Home of the HEATED Lab

HEATED Lab LogoWelcome to the HEATED Lab! We study heat and electron transport in nanoscale devices, interfaces, materials and composites, with the aim of improving the energy efficiency of electronic devices. We are also interested in spectroscopy and optical pump-probe techniques for the characterization of materials and magnetization dynamics near phase transitions.

We are associated with the Nanotechnology and Biotechnology Research Group at York University.

Our lab is home to LUTher (Laboratory for Ultrafast Thermo-magnetics), a CFI-funded infrastructure for the study of ultrafast phenomena taking place in magnetic materials at high-temperatures, particularly near the Curie point.

Some past highlights

Heat transport in nanostructures

Strange things happen at the nanoscale! The thermal conductivity of thin films of inkjet-printed graphene, h-BN and MoS2 nanoscale crystals yielded surprising results. Along the plane of the film, the crystals were surprisingly similar - an unexpected result, since the intrinsic conductivities of these films differs by about 50X. The conductivity happens to be limited by how well the phonons couple among adjacent flakes. For transport across the plane, we found ultra-low thermal conductivity - lower than glass. Even though the conductivity is so low, it is associated with nearly perfect transport across overlapping flaked, and it is mostly limited by how thin the flakes are. This type of transport is not common, not only because the conductivity is so low, but also because usually lowering the conductivity to this level needs to be done by making alternating layers of materials with large mass difference, while here this happens for layers of the same crystals. Read more in the full paper.

We have studied how the apparent thermal boundary conductance at the interface of metallic multilayers behaves in the high interface density regime just above 1/nm. We have found first evidence that electron transport at these interfaces deviates from the diffusive limit.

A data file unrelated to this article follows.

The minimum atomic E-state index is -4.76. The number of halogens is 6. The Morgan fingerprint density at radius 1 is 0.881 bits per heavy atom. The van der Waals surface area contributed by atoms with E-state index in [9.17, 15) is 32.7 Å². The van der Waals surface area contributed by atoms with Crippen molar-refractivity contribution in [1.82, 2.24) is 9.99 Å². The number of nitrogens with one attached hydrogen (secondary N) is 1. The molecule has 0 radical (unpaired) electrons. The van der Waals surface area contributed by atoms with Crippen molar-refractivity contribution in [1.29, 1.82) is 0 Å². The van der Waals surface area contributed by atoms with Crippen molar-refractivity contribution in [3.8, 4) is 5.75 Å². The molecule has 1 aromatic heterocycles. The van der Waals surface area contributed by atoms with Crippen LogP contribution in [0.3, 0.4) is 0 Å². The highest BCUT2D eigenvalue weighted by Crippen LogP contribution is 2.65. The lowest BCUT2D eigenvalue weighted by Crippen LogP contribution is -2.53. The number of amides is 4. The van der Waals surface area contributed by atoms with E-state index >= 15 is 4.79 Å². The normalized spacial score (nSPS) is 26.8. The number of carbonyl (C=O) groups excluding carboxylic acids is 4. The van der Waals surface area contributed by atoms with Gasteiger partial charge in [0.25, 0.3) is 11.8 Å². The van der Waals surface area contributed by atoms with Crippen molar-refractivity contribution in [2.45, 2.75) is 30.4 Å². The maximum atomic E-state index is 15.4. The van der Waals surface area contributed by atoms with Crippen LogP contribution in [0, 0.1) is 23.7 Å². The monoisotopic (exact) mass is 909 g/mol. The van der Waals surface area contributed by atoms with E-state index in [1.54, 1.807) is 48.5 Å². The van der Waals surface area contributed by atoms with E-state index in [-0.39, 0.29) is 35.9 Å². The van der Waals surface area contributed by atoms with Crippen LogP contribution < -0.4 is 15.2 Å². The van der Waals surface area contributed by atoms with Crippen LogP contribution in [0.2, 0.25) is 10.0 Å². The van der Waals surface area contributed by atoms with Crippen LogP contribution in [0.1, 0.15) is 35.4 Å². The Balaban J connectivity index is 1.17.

Through time-domain thermoreflectance (TDTR), we have studied the different heat transfer pathways at metal-dielectric interfaces with the presence of an ultra-thin metallic interlayer. We have seen how the thickness of the metal interlayer can be as little as 2 nm to have substantial impact on how energy is transferred. We have found that besides the phonon properties in each material, the electron-phonon coupling constant also plays a major role in transport.

We have applied frequency-domain thermoreflectance (FDTR), an optical pump-probe technique, to the study of heat transport in nanostructures. To enable sufficient sensitivity over such small length scales, we have developed means to extend the modulation frequency of FDTR to ~200 MHz. For the study of heat transport in anisotropic materials, beam-offset FDTR or FD-MOKE enhance our ability to detect in-plane heat transport such as in the case of one-atom thick graphene layers.

Measurement of Curie temperature distribution in nanogranular hard ferromagnets


We recently worked on a method to measure the Curie temperature distribution in magnetic media, particularly for FePt nanogranular media, where this dispersion can severely hinder the achievable data storage density in heat-assisted magnetic recording. You can read more on this here and here.

Graphene extraordinary magnetoresistance (EMR) devices

EMR Devices
These devices were developed as an alternative magnetic field sensor concept. They can be fabricated at the surface of a sample, contrary to sensors based on 2D electron gases, enhancing the spatial sensitivity. EMR sensors do not include any ferromagnetic materials so they are impervious to magnetic noise. For more see these two papers.

Top-gated single-walled carbon nanotube transistors

We have investigated means to efficiently switch transistors made from single-walled carbon nanotubes. Particularly we have matched work functions at metal contacts with large-diameter nanotubes and used top-gates with higher-k dielectrics to obtain switching efficiencies near the thermal limit or beyond, by band-to-band tunneling.

Raman studies of doping in graphene transistors

Raman Graphene
We have investigated the effect of charge doping on the Raman spectrum in graphene transistors. Doping was achieved by electrostatic bottom-gated and polymer electrolyte top-gated approaches. These studies show how Raman spectroscopy can be a sensitive measure of doping, and reveal strong non-adiabatic effects in the electronic state of graphene layers.